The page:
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The “Gender Knee”

I saw a commercial on t.v. the other night for something called the “Gender Knee” so I looked for it on the web and voila!

The First and Only Knee Replacement Shaped to Fit a Woman’s Anatomy

Now, I’m not sure I love all the rhetoric on their website:

From the cells in their bodies to their taste in clothes, it’s no surprise that women are different from men.

Uh, I’m pretty sure that a lot of the cells in our bodies function in much the same manner. I’m always a little wary when people start waxing eloquent about our innate womanly natures…usually they end up making pronouncements about our inferiority and toasting Lawrence Summers as a tragically misunderstood visionary.
But it does seem that this is one case where attention to a true biological physical difference between men and women was needed,

The number of women having knee replacement has grown significantly, and leading orthopaedic surgeons began reporting that they were frequently making adjustments during surgery to make traditional implants fit female patients. It became clear that it was time for a knee specifically designed to fit a woman’s anatomy.

and a very nice result was produced.

To accommodate the different shape of women’s knees, which have a narrower anatomy, the Zimmer Gender Solutions Knee (right) is contoured to match that anatomical difference.


Image is from the Zimmer website.
This illustration nicely shows one of the three advantages of the Zimmer Gender Solutions Knee. It’s a very good piece of medical illustration. Kudos to whoever is in charge of Medical Education for Zimmer; you got your money’s worth out of this pic. The illustrations showing “more natural movement” and “thinner profile” aren’t so good, however.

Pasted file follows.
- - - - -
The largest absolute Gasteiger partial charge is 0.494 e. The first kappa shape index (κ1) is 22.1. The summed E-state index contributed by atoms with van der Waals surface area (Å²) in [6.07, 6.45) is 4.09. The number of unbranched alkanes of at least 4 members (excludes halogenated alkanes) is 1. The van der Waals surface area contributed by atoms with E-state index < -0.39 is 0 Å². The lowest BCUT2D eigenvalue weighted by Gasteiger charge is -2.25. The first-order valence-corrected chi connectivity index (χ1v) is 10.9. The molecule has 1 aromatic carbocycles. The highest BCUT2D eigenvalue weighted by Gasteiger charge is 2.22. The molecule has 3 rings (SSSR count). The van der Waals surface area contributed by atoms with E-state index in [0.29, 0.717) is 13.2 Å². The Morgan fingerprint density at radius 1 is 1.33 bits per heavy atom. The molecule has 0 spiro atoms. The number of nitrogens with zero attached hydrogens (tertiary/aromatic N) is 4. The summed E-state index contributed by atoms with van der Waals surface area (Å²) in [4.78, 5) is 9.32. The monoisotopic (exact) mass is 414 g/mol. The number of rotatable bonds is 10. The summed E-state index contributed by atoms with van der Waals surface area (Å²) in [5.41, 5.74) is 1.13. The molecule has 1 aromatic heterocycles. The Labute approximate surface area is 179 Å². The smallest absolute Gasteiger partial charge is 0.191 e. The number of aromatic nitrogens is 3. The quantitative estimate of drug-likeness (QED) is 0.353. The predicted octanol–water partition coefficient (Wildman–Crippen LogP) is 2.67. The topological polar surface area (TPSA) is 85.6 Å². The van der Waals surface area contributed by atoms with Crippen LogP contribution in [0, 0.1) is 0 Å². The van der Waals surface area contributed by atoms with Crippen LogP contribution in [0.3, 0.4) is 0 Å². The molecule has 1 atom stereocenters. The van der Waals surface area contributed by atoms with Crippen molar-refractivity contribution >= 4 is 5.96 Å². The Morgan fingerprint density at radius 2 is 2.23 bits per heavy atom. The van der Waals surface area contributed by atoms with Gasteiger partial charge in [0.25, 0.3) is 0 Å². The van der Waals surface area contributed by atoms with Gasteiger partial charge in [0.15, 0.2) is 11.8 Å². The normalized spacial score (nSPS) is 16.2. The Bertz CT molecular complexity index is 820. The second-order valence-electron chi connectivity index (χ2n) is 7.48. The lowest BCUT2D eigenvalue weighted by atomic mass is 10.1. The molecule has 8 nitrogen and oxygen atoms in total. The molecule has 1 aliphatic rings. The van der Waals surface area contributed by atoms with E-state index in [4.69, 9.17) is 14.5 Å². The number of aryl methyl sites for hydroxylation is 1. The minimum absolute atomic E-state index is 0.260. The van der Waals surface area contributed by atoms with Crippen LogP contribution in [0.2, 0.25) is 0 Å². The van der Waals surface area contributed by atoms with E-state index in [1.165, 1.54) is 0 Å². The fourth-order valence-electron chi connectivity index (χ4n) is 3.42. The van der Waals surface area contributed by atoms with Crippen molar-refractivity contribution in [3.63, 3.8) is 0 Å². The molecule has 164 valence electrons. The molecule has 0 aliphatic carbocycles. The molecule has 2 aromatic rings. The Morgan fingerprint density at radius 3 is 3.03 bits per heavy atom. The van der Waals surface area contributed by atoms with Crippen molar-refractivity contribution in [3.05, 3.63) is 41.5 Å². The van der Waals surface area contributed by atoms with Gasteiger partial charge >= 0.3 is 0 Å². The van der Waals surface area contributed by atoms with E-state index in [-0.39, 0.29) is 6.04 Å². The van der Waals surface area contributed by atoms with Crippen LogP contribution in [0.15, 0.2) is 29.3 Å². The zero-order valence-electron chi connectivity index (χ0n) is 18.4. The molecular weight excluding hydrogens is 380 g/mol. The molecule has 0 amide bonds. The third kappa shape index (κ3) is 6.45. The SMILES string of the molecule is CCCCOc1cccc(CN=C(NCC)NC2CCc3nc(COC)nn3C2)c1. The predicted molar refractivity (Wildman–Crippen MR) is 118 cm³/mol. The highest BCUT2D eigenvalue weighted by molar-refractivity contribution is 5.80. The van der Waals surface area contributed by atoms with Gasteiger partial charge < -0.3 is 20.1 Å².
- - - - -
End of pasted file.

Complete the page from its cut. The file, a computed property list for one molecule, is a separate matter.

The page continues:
A cool piece of technology, and a nifty website to tell you about it. Engineering in the service of making life better for women – I like it!

  1. rehana
    February 11, 2007 at 2:19 pm

    I don’t care much for the name, either. Gender isn’t something that only women have. But you’re right–if you look past the marketing, it’s a great idea.

  2. February 13, 2007 at 9:58 am

    I’ve understood that most joint replacements in the past were actually done on men, despite women’s more frequent experience of osteoperosis, which seems odd to me. I was told there were several theories on this front, including the fact that it is an expensive procedure and men tend to earn more to pay for it (hmmm), as well as the theory that women tended less often to schedule surgery for themselves because they saw the care of others to be more important than their own. Not sure where to go with this, except to point out that gender can impact implants in more ways than anthropometry, and as Frumious B suggested, anthropometry itself is a “science” (not really) of averages. Sometime I should blog about this horrendous paper I read trying to extend anthropometric measures past “whites” to “Asians” (by, in fact, doing body measurements of “Germans” and “Chinese” people selected from from some city in Germany – no methodological problems here!).
    While I think I am a fan of women-oriented designs – such as in bikes or climbing packs, and so on – I always have a sneaking suspicion that they are more just advertising and might be of poorer quality. I hope this implant “stands up,” as it were.

  3. LJG
    August 24, 2007 at 12:29 pm

    P.S. A more scientific website about normal knee anatomy and how the implants are different is here: http://www.journeyknee.com/surgeon/

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